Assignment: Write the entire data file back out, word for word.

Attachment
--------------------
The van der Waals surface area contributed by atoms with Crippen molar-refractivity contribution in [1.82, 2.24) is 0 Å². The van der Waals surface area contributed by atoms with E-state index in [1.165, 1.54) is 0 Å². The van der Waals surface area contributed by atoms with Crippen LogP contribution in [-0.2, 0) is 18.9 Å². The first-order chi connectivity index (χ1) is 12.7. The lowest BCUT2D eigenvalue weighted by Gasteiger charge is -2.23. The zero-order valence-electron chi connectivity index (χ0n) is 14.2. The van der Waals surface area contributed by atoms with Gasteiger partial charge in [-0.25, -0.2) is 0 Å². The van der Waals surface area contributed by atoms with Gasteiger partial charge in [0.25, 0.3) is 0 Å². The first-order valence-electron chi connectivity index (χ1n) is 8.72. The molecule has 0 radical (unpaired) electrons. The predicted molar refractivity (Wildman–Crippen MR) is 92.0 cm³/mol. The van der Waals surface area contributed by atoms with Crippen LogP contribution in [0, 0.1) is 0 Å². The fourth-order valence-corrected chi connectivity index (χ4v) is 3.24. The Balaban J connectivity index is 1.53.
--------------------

The van der Waals surface area contributed by atoms with Crippen molar-refractivity contribution in [1.82, 2.24) is 0 Å². The van der Waals surface area contributed by atoms with E-state index in [1.165, 1.54) is 0 Å². The van der Waals surface area contributed by atoms with Crippen LogP contribution in [-0.2, 0) is 18.9 Å². The first-order chi connectivity index (χ1) is 12.7. The lowest BCUT2D eigenvalue weighted by Gasteiger charge is -2.23. The zero-order valence-electron chi connectivity index (χ0n) is 14.2. The van der Waals surface area contributed by atoms with Gasteiger partial charge in [-0.25, -0.2) is 0 Å². The van der Waals surface area contributed by atoms with Gasteiger partial charge in [0.25, 0.3) is 0 Å². The first-order valence-electron chi connectivity index (χ1n) is 8.72. The molecule has 0 radical (unpaired) electrons. The predicted molar refractivity (Wildman–Crippen MR) is 92.0 cm³/mol. The van der Waals surface area contributed by atoms with Crippen LogP contribution in [0, 0.1) is 0 Å². The fourth-order valence-corrected chi connectivity index (χ4v) is 3.24. The Balaban J connectivity index is 1.53.